After all, the 2014 Pro Bowler is still on the right side of 30 and is only two years removed from back-to-back 85-plus-catch, 1,000-plus-yard, eight-plus-touchdown seasons. He struggled while dealing with injuries in 2016—in fact, Maclin told ESPN's Adam Schefter he was playing through a torn groin—but he's healthy now and could be in for a bounce-back season. 

    If that happens, it'll take place in Baltimore, where he signed soon after the Chiefs released him partly in order to save $10 million. And if that happens in Baltimore while less proven receivers Tyreek Hill, Chris Conley and Albert Wilson struggle in Kansas City, this risk will have backfired on the Chiefs. 

                                                                                                                                                            

    Los Angeles Chargers: Gave a $53 million contract to offensive tackle Russell Okung

    The Chargers franchise took a massive risk when it decided to pack up its San Diego offices and move 120 miles north to Los Angeles. But sticking to football itself, general manager Tom Telesco rolled the dice on the first day of free agency when he made Russell Okung the second-highest-paid offensive lineman in the NFL with a four-year, $53 million deal.

    The Chargers were undoubtedly in need of a boost at the offensive tackle position, and Okung does have a Pro Bowl nod on his resume. But that was five years ago. Since then, he's missed 13 games because of injury in Seattle and then Denver, who released him after one failed season. 

    It's fair to wonder if he's almost out of gas as he approaches 30. 

    The move reeks of desperation, and it shows what some teams are willing to risk for seemingly talented offensive tackles, especially on the blind side. 

                                                                                      

    Oakland Raiders: Didn't invest in a better backup for quarterback Derek Carr

    You got a feel for how much impact Raiders quarterback Derek Carr made in his breakout third season when he suffered a broken leg in Week 16.

    Between the moment that injury took place and the end of Oakland's season, the Raiders scored just 20 points in nearly nine quarters of football. Starting in place of Carr in Week 17, backup Matt McGloin was just 6-of-11 for 21 yards before being replaced by third-stringer Connor Cook. The Michigan State product then completed only 40 percent of 45 passes and averaged just 3.6 yards per attempt as Oakland's starter in an ugly wild-card loss to the Texans.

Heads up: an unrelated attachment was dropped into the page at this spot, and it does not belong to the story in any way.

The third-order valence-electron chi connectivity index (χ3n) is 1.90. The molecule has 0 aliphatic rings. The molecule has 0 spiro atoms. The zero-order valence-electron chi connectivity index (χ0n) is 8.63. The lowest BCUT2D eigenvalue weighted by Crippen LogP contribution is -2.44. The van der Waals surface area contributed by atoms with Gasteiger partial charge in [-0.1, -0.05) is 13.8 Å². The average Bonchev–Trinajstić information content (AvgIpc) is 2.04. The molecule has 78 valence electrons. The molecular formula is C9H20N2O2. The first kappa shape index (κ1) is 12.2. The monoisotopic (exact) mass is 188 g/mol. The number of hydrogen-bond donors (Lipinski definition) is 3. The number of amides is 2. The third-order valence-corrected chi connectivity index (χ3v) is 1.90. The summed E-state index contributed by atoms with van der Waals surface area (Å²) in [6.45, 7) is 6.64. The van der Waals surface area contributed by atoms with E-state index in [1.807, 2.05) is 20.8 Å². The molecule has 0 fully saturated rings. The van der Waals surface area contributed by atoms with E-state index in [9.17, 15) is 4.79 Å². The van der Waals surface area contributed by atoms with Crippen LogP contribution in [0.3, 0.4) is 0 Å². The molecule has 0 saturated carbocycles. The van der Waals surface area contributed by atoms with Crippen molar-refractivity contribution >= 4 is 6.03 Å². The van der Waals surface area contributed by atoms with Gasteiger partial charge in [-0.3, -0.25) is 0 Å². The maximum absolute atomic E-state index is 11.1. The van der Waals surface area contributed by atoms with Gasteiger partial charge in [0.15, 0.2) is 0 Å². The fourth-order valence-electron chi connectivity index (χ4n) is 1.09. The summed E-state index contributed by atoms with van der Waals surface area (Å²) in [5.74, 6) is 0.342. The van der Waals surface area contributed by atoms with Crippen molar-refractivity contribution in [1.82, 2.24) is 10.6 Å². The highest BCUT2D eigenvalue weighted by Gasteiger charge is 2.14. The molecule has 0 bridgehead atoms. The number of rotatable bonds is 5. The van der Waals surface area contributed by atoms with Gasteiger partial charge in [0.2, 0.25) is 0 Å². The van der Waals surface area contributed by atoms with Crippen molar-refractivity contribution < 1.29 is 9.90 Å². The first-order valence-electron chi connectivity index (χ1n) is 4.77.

Cook remains one of Carr's backups. He's joined by EJ Manuel, who, at No. 16 overall in 2013, was drafted higher than both Carr and Cook but is probably getting his last shot after completing only 58.3 percent of his passes and posting a 77.5 passer rating during four disappointing seasons with the Bills. 

    Most teams are in trouble when they lose their starting quarterback. But the good ones can usually tread water for a few weeks. If Carr goes down at any point this year, it doesn't look like the Raiders have put themselves in a position to stay afloat. 

NFC East

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    Can top Redskins draft pick Jonathan Allen hold up physically?
    Can top Redskins draft pick Jonathan Allen hold up physically?Nick Wass/Associated Press

    Dallas Cowboys: Let quarterback Tony Romo retire

    There'll probably be a bounty on my head in North Texas for writing this, but there's a chance Cowboys quarterback Dak Prescott's rookie season was somewhat of a fluke. It probably wasn't, though, because he wasn't just good, he had the highest completion percentage of any qualified rookie passer in NFL history. And he has plenty of support in that offense. But there's a chance. 

    And if Prescott suffers a sophomore slump when he encounters defenses that have spent the entire offseason preparing for him—if losing the element of surprise that worked to his advantage in 2016 costs him—the Cowboys could regret not biting the bullet and paying Romo big bucks to return as Prescott's backup.